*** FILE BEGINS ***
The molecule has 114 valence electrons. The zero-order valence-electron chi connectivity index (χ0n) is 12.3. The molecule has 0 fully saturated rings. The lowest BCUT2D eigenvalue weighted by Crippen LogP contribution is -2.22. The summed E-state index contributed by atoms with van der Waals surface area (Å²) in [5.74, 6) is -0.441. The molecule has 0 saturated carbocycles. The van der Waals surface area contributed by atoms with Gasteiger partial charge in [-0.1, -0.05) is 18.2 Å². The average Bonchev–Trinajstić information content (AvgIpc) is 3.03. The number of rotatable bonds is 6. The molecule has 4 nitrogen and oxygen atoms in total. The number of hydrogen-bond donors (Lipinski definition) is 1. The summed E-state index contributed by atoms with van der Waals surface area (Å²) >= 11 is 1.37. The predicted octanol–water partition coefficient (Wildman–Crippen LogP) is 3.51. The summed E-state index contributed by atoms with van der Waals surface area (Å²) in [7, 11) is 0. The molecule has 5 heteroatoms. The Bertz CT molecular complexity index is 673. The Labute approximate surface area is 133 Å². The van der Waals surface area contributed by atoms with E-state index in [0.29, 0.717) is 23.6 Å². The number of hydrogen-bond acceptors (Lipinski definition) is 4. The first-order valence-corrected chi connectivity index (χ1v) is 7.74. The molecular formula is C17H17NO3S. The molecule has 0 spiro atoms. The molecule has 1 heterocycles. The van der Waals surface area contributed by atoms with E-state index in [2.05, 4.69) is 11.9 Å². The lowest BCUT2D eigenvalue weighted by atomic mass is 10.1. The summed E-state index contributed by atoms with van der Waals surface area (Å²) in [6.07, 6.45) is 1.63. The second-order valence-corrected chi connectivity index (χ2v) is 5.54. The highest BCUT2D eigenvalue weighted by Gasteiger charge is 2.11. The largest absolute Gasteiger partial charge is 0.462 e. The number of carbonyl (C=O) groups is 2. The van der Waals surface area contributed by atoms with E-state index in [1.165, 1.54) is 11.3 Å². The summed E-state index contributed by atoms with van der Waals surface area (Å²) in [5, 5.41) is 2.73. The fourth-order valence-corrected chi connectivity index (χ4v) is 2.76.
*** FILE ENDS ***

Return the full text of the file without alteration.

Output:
The molecule has 114 valence electrons. The zero-order valence-electron chi connectivity index (χ0n) is 12.3. The molecule has 0 fully saturated rings. The lowest BCUT2D eigenvalue weighted by Crippen LogP contribution is -2.22. The summed E-state index contributed by atoms with van der Waals surface area (Å²) in [5.74, 6) is -0.441. The molecule has 0 saturated carbocycles. The van der Waals surface area contributed by atoms with Gasteiger partial charge in [-0.1, -0.05) is 18.2 Å². The average Bonchev–Trinajstić information content (AvgIpc) is 3.03. The number of rotatable bonds is 6. The molecule has 4 nitrogen and oxygen atoms in total. The number of hydrogen-bond donors (Lipinski definition) is 1. The summed E-state index contributed by atoms with van der Waals surface area (Å²) >= 11 is 1.37. The predicted octanol–water partition coefficient (Wildman–Crippen LogP) is 3.51. The summed E-state index contributed by atoms with van der Waals surface area (Å²) in [7, 11) is 0. The molecule has 5 heteroatoms. The Bertz CT molecular complexity index is 673. The Labute approximate surface area is 133 Å². The van der Waals surface area contributed by atoms with E-state index in [0.29, 0.717) is 23.6 Å². The number of hydrogen-bond acceptors (Lipinski definition) is 4. The first-order valence-corrected chi connectivity index (χ1v) is 7.74. The molecular formula is C17H17NO3S. The molecule has 0 spiro atoms. The molecule has 1 heterocycles. The van der Waals surface area contributed by atoms with E-state index in [2.05, 4.69) is 11.9 Å². The lowest BCUT2D eigenvalue weighted by atomic mass is 10.1. The summed E-state index contributed by atoms with van der Waals surface area (Å²) in [6.07, 6.45) is 1.63. The second-order valence-corrected chi connectivity index (χ2v) is 5.54. The highest BCUT2D eigenvalue weighted by Gasteiger charge is 2.11. The largest absolute Gasteiger partial charge is 0.462 e. The number of carbonyl (C=O) groups is 2. The van der Waals surface area contributed by atoms with E-state index in [1.165, 1.54) is 11.3 Å². The summed E-state index contributed by atoms with van der Waals surface area (Å²) in [5, 5.41) is 2.73. The fourth-order valence-corrected chi connectivity index (χ4v) is 2.76.